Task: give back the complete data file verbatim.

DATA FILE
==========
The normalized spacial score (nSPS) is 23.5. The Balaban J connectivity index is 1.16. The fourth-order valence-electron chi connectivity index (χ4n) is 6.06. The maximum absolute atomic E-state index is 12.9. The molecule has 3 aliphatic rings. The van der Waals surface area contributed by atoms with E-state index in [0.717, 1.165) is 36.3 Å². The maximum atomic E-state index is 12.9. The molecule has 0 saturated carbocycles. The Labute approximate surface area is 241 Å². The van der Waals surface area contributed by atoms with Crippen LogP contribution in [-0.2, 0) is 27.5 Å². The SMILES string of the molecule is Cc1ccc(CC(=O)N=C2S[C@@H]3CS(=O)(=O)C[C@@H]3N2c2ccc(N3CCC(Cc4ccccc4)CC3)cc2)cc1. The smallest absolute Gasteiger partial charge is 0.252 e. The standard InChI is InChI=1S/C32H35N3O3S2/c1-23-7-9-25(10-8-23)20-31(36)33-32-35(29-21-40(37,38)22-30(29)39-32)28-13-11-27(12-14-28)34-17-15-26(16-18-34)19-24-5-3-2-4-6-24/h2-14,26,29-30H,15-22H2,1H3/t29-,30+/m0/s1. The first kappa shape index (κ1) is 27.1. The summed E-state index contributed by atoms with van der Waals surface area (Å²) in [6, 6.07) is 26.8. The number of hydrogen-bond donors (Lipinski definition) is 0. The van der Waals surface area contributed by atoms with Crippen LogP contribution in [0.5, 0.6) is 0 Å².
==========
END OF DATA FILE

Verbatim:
The normalized spacial score (nSPS) is 23.5. The Balaban J connectivity index is 1.16. The fourth-order valence-electron chi connectivity index (χ4n) is 6.06. The maximum absolute atomic E-state index is 12.9. The molecule has 3 aliphatic rings. The van der Waals surface area contributed by atoms with E-state index in [0.717, 1.165) is 36.3 Å². The maximum atomic E-state index is 12.9. The molecule has 0 saturated carbocycles. The Labute approximate surface area is 241 Å². The van der Waals surface area contributed by atoms with Crippen LogP contribution in [-0.2, 0) is 27.5 Å². The SMILES string of the molecule is Cc1ccc(CC(=O)N=C2S[C@@H]3CS(=O)(=O)C[C@@H]3N2c2ccc(N3CCC(Cc4ccccc4)CC3)cc2)cc1. The smallest absolute Gasteiger partial charge is 0.252 e. The standard InChI is InChI=1S/C32H35N3O3S2/c1-23-7-9-25(10-8-23)20-31(36)33-32-35(29-21-40(37,38)22-30(29)39-32)28-13-11-27(12-14-28)34-17-15-26(16-18-34)19-24-5-3-2-4-6-24/h2-14,26,29-30H,15-22H2,1H3/t29-,30+/m0/s1. The first kappa shape index (κ1) is 27.1. The summed E-state index contributed by atoms with van der Waals surface area (Å²) in [6, 6.07) is 26.8. The number of hydrogen-bond donors (Lipinski definition) is 0. The van der Waals surface area contributed by atoms with Crippen LogP contribution in [0.5, 0.6) is 0 Å².